The Inevitable Weed-Tourist Bus
What do you get when you combine two of the things locals most detest about San Francisco, tour buses and hoary tie-dyed weed clichés? Shockingly, amazingly, and flying in the face of all reason: an awesome time. Beginning in June, tour-bus operation Magic Bus began running a new cannabis-history-themed tour, operated by San Rafael’s Antenna Theater, in a Timothy Learyed–out converted school bus called the Magic CannaBus (groan). But hear us out, because it’s actually pretty great. The bus picks riders up near Union Square and drives through the financial district, where guides rail against the bloodsucking corporate squares. Then it’s on to Chinatown, where they discuss the history of anti-immigrant drug legislation, followed by North Beach, the Haight, the Castro, and Mid-Market, where the tour takes a pit stop at Barbary Coast Collective dispensary for a quick fill-up of the latest ganja products (riders get a 10 percent discount). At various points in the tour, screens roll down over the bus’s windows and all the stoner tourists are treated to the requisite Jefferson Airplane–scored light show, as well as impromptu history lessons on Reefer Madness, Just Say No, and Prop. 64. Well-trod territory? For sure. A worthwhile trip down memory lane in the heart of canna-culture? Absolutely. Or maybe that was just the brownie talking. —Jules Older

The High-Tech Coffee Mug
I am vociferously anti-gadget. High-tech or low-tech, I don’t discriminate. Offer to demonstrate how your iPhone-synced thermostat works and watch my eyes glaze over. Want to get my blood boiling? Suggest I need an egg slicer. My anti-gizmo sentiments stem partly from being a design minimalist and partly from being raised by parents who believed that microwaves were for people too lazy to turn on the damn stove. But my Luddism does have one exception: I require hot-ass coffee. My mornings consist of lots of things—getting my two kids dressed, making breakfast, blow-drying my hair (if I’m lucky)—which means that I’m constantly sipping cold joe and usually dumping half of it down the sink in pathetic surrender. So when I learned about the Ember ($80), I broke my gadget ban. It’s a minimalist ceramic mug, created in partnership with San Francisco design firm Ammunition, that keeps coffee at an exact 135 degrees for hours thanks to an internal battery and heating device. No exaggeration: It’s changed my life. I used to stare helplessly across the room at my mug while I breastfed my baby (who also demands that his morning beverage be served on command, in his case at an exact 98.6 degrees) and know my coffee was getting colder by the moment. Now a subtle light glowing near the bottom of my cup is a reassuring beacon, a patient signal to do what I gotta do—my coffee will wait for me. I even synced it to my smart phone. Wanna see? —Erin Feher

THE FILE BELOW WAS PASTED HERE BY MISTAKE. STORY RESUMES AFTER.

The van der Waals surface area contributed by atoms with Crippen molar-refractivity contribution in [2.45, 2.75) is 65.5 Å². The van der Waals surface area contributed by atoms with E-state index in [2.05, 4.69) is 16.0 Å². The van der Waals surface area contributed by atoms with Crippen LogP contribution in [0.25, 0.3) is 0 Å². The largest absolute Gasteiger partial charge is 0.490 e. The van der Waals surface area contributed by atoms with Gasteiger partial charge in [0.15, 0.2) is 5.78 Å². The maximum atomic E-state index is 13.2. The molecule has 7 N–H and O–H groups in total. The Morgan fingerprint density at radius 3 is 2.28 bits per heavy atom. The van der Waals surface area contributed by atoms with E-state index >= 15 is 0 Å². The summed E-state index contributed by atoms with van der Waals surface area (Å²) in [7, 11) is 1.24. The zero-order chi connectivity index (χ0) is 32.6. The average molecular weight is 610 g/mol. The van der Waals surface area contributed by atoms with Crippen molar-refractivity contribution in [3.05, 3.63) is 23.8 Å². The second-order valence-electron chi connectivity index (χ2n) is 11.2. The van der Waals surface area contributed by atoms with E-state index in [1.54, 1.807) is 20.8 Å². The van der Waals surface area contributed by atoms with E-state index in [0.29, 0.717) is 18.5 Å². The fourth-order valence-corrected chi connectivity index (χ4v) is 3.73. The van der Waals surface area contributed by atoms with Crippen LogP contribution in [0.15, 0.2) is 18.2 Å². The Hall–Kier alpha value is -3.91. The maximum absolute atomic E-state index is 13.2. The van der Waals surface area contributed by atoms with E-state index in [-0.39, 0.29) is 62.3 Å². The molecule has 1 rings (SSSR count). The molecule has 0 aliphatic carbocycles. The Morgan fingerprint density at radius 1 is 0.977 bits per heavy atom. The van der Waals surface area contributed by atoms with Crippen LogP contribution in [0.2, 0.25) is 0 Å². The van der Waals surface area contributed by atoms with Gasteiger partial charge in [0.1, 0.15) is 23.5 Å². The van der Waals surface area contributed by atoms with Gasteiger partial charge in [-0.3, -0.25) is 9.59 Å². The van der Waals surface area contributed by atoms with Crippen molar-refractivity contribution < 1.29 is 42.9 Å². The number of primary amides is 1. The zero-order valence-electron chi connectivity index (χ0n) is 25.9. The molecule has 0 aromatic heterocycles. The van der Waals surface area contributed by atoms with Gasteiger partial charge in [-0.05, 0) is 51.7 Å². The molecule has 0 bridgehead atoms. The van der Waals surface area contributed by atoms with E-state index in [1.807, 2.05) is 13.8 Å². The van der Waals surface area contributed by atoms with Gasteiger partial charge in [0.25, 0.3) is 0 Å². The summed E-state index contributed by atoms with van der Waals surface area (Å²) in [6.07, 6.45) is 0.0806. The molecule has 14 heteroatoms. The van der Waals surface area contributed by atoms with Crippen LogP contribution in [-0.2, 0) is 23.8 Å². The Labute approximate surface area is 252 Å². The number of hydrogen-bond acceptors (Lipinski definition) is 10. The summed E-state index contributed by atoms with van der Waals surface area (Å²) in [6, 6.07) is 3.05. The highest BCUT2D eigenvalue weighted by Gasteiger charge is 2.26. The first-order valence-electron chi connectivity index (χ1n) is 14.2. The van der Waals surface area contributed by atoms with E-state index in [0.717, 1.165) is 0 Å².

Originally published in the July issue of San Francisco